As US healthcare costs sharply rise, Mercer is suggesting steps to ease the problem in a March 1 letter to Sen. Lamar Alexander, R-TN, chairman of the Health, Education, Labor and Pensions (HELP) Committee. Mercer’s recommendations respond to Alexander’s Dec. 11, 2018, letter asking healthcare experts how to curb costs for taxpayers, employers and families. Mercer’s response focuses on cost-control strategies and other reforms to help employers continue providing health benefits to more than 181 million Americans.
Prescription drug costs are rising faster than overall medical costs, and specialty drug costs are outpacing other prescription drug costs. To set the stage for longer-term structural changes, Mercer recommends that initial drug-pricing reforms move away from the current rebate system. Rebate reform should be coupled with increased transparency for private payers and flexibility for public payers. These changes would pave the way for a drug-purchasing system more aligned with a pay-for-value approach. Any reforms must occur across both the public and private sectors to avoid cost shifting, Mercer notes in the letter.
Consumer-directed health plans, which combine health savings accounts (HSAs) with high-deductible health plans (HDHPs), can cut total healthcare spending about 5% in each of the three years after a plan is introduced, research shows. Mercer suggests Congress build on this success by modernizing HSA standards — for example, to allow predeductible care delivery through cost-effective options like worksite clinics and telemedicine and to create HSA-qualifying HDHP safe-harbor plan designs that allow predeductible coverage of drugs and services for people with chronic conditions.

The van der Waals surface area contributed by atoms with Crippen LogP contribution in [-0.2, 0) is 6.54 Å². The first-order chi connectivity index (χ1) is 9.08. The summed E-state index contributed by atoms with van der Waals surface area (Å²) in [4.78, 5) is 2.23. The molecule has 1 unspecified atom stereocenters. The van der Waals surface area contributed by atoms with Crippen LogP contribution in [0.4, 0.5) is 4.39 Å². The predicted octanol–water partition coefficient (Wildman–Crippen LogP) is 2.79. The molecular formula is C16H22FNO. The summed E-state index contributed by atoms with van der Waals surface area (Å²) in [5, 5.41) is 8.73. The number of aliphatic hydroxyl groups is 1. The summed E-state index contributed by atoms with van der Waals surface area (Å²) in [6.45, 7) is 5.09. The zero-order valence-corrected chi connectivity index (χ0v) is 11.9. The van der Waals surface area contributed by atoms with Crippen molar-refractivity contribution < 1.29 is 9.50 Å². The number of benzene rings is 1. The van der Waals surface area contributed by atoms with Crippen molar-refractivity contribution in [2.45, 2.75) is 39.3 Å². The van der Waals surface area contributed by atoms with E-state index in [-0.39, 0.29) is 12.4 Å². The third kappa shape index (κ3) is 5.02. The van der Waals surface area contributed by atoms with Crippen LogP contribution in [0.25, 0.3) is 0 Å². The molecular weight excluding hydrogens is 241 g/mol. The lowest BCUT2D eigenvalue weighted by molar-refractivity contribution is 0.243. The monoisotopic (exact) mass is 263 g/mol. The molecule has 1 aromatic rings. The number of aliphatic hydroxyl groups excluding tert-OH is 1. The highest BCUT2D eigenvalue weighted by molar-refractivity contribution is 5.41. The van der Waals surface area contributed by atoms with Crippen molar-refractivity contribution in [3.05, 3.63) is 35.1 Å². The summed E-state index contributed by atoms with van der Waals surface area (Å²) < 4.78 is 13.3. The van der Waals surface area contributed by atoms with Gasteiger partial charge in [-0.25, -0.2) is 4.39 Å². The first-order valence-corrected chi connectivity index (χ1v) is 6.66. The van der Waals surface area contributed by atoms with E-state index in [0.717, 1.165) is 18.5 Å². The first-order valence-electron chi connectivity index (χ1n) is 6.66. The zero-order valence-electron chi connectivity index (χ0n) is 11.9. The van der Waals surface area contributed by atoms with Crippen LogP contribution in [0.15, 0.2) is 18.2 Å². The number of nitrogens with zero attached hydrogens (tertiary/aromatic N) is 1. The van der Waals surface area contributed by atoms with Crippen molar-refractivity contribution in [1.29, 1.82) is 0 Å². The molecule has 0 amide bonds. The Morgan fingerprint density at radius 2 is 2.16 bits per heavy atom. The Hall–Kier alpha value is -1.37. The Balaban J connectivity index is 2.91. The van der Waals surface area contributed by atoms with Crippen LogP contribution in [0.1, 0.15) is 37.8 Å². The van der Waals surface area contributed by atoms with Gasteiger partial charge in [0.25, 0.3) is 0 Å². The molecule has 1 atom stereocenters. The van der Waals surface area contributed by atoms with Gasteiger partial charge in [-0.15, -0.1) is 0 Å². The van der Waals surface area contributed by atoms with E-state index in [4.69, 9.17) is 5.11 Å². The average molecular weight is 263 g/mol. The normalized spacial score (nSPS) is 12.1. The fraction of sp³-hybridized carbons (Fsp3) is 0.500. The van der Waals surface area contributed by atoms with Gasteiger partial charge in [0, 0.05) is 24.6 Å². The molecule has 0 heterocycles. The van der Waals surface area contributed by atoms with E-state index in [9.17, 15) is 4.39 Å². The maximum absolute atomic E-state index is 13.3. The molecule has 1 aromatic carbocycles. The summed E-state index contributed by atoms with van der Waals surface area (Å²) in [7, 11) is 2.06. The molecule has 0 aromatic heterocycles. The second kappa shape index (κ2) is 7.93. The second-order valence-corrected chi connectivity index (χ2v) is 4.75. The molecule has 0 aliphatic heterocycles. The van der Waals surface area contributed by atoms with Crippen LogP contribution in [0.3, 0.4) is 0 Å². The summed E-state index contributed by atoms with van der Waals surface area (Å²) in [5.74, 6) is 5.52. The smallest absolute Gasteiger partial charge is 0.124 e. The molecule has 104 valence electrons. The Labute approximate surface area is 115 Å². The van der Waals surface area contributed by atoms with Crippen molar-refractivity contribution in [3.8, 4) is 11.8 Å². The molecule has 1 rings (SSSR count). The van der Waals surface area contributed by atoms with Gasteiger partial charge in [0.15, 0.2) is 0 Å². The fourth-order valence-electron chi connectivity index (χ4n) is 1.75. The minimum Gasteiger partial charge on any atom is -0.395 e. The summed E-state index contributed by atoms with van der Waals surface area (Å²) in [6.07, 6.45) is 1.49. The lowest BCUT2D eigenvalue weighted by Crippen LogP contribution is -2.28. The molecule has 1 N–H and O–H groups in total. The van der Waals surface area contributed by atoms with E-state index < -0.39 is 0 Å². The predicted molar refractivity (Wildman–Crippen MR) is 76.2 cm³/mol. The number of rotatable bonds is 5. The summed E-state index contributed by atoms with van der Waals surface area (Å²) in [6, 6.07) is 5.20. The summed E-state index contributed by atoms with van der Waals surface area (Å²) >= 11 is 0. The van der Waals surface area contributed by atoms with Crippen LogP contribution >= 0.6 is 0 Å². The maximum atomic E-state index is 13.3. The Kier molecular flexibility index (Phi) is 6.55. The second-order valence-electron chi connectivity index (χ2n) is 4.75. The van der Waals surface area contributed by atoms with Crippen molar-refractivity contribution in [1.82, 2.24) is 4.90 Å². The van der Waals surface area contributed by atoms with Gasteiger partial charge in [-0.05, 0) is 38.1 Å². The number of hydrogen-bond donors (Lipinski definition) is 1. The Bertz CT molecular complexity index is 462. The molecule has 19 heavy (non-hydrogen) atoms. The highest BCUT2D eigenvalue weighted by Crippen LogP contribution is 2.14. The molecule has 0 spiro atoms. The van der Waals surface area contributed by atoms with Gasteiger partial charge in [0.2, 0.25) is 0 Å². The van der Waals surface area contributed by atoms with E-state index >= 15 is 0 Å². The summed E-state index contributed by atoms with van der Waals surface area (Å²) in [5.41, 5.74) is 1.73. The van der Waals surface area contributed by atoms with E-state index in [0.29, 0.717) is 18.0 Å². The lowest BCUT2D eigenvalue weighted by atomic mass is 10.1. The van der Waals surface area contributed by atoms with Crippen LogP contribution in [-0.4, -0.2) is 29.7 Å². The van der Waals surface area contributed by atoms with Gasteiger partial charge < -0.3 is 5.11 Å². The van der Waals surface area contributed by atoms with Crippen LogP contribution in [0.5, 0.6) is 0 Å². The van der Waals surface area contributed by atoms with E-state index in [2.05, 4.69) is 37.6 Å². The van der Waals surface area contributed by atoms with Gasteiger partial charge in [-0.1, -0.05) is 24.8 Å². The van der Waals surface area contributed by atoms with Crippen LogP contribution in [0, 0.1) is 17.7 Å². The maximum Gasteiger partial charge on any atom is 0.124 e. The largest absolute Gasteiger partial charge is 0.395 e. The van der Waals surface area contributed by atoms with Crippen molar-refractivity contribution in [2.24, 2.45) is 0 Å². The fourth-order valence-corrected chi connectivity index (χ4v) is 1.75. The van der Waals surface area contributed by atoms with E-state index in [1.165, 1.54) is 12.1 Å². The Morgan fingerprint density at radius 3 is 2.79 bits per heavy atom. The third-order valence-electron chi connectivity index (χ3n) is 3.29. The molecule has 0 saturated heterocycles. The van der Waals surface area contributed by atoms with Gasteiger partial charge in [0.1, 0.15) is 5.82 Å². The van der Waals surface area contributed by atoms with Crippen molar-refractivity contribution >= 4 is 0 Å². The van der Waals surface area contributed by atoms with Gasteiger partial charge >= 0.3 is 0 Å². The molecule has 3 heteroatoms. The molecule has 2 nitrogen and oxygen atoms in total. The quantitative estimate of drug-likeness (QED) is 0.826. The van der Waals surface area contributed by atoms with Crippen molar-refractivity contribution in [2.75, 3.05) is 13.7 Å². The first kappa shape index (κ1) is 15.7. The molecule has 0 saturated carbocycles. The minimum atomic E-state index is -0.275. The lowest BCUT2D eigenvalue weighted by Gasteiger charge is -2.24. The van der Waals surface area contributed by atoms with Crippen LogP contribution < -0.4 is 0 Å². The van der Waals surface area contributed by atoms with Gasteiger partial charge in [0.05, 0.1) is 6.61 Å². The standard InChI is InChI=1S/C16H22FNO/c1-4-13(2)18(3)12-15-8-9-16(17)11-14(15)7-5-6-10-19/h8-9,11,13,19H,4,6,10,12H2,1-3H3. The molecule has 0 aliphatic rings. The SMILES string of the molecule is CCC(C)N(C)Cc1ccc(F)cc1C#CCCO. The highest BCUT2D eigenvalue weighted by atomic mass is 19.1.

Mercer notes that much of today’s healthcare data doesn’t help consumers make cost-effective decisions for quality care. Healthcare consumers expect the same types of price and quality data available for retail goods. To improve healthcare price and quality transparency, Mercer recommends Congress require hospitals and health insurers to give cost information to patients and beneficiaries before they receive care.
Many employers provide well-being and care-management programs for employees, and those programs are associated with reduced turnover, lower healthcare costs and higher profitability. But employers offering financial incentives for health screenings — such as employee or spousal health risk assessments or biometric screenings — face legal uncertainty after a court nullified Equal Employment Opportunity Commission (EEOC) rules on how much of a financial reward — if any — is allowed (AARP v. EEOC, No. 16-2113 (D.D.C., Dec. 20, 2017)).
Since then, continued delays filling EEOC leadership posts have kept the agency from issuing new guidance. Mercer urges lawmakers and regulators to address current compliance uncertainties and ensure a consistent and supportive federal policy for wellness programs.
Though delayed until 2022, the impending 40% tax on high-cost employer-sponsored health coverage that exceeds certain Affordable Care Act (ACA) values has already led to benefit cuts and higher out-of-pocket expenses for employees. As Mercer notes, this tax will also have inconsistent and inequitable impacts: Contrary to its nickname, the tax will hit not only generous health plans but also ordinary plans that are expensive simply because they cover people with above-average health costs — such as women, older or disabled workers, families with catastrophic health events, and people living in costlier areas. Mercer urges Congress to repeal the tax and reject new proposals to tax employer-provided health benefits.